For all three factions, the units feel rather bland and uninspired; from the boring design where they all look the same to their very forgettable voice acting and sound effects. Not only are the units completely dull to use, it also makes it visually unintuitive. It’s difficult to work out what a unit actually does as well as identifying quirks such as fire on the move or anti air. The image below places all of the Human Vehicles next to each other. Good luck trying and work out which one is Anti Air, Artillery, a Heavy Tank and Stealth detection.
Compare this to its predecessor Command and Conquer, where you can examine any unit and it becomes self-evident. A Flame Tank is strong against infantry and Structures but weak against Tanks. A Rocket Soldier is strong against Tanks but weak against infantry. It makes sense doesn’t it? You don’t have to read a whole bunch of text, play a tutorial or deal with some frustrating trial and error. It’s intrinsically obvious that a Flame Tank is going to roast infantry. This visual intuitiveness is certainly more difficult in a Sci-fi setting but StarCraft and Command and Conquer 3 manage to nail it just fine.
The clarity is for more than just the counter system; it should be a presentation of the unit’s statistics and performance. For example, a Motor Bike or Jet plane suggests it’s fast but fragile, whilst a Tank is slow but powerful. Examples of this can be found in pretty much every RTS game to some extent. This is something that Grey Goo completely fails to do, and the lousy tutorial only makes things worse. Even something as subtle as unit names, for example a “Saboteur” or “Engineer” would suggest they’re a utility unit. In Grey Goo the Stealth Detection unit for the Human faction is named a “Dagger.” Why!? Clarity is an integral part of RTS design because it accelerates the learning curve and makes an RTS game less daunting and stressful to learn. As a result Grey Goo is confusing and tedious to try and grasp. Learning the game feels like a chore.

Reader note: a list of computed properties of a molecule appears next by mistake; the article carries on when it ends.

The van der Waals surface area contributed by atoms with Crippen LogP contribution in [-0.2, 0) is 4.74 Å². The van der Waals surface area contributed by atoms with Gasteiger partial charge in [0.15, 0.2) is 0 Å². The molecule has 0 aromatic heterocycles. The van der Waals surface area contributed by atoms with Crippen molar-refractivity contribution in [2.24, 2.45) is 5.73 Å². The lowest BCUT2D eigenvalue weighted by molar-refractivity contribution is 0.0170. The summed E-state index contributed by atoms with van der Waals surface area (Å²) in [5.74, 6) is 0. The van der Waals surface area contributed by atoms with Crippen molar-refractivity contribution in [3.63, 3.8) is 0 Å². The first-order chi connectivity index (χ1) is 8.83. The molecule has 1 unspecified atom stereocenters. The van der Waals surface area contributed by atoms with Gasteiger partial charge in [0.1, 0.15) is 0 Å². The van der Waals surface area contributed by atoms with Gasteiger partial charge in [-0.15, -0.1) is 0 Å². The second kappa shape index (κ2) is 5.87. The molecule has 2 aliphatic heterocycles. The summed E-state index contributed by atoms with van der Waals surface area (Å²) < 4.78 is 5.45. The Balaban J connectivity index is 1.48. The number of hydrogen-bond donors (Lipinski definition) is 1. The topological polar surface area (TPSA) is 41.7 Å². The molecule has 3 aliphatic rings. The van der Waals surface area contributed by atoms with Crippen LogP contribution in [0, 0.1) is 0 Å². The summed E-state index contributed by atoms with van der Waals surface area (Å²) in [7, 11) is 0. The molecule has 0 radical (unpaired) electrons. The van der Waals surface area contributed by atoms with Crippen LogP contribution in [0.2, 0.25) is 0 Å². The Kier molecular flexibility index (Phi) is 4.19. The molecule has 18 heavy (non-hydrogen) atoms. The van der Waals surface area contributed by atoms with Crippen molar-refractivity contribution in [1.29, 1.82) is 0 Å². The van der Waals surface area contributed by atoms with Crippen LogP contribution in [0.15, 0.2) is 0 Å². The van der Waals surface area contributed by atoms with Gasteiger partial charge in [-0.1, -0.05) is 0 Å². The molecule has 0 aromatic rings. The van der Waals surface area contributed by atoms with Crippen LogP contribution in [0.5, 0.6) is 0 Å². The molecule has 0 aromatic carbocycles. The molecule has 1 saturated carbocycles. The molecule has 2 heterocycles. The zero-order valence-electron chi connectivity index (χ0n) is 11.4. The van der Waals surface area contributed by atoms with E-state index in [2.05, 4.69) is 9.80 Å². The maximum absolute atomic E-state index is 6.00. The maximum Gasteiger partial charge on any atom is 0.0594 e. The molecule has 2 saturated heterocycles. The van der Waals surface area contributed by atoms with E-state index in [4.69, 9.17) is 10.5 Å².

Another attributor to Grey Goo’s failure was the rushed release. When Grey Goo launched back in January, it was missing two crucial features: replay support and observer mode. Whilst it’s not unheard of for one of these features to be missing on launch, for both of them to be left out is bizarre and was detrimental to the life span of the game. With no replays or observer mode it’s impossible to produce shoutcasts, montages, video guides, share strategies, or post replays asking for advice. Not only does this prevent YouTube content which is practically free marketing and publicity, it also limits community interaction which is essential to retaining a significant player base.
Clearly it was a budgeting issue and to give credit where credit is due, Grey Goo finally got an update with both replay support and observer mode. Though it was ultimately too late as Grey Goo is practically dead, both in terms of its online player base as well as community content and forum activity. This is mainly due to Grey Goo’s immense mediocrity and lack of depth, but omitting these features certainly didn’t help. It’s quite frustrating to see games lack such vital polish when they instead sink their budget into fancy cut scenes for the Single Player Campaign.
Grey Goo feels like an awkward mix of existing RTS titles but with no personality or flavour of its own. Aside from Frank Klepacki’s fantastic sound track, the only selling point of Grey Goo was being a new RTS in a time desperately lacking in a future for the genre. Grey Goo’s legacy will be nothing more than another lacklustre and forgotten RTS for Petroglyph to add to their list alongside the likes of Universe at War.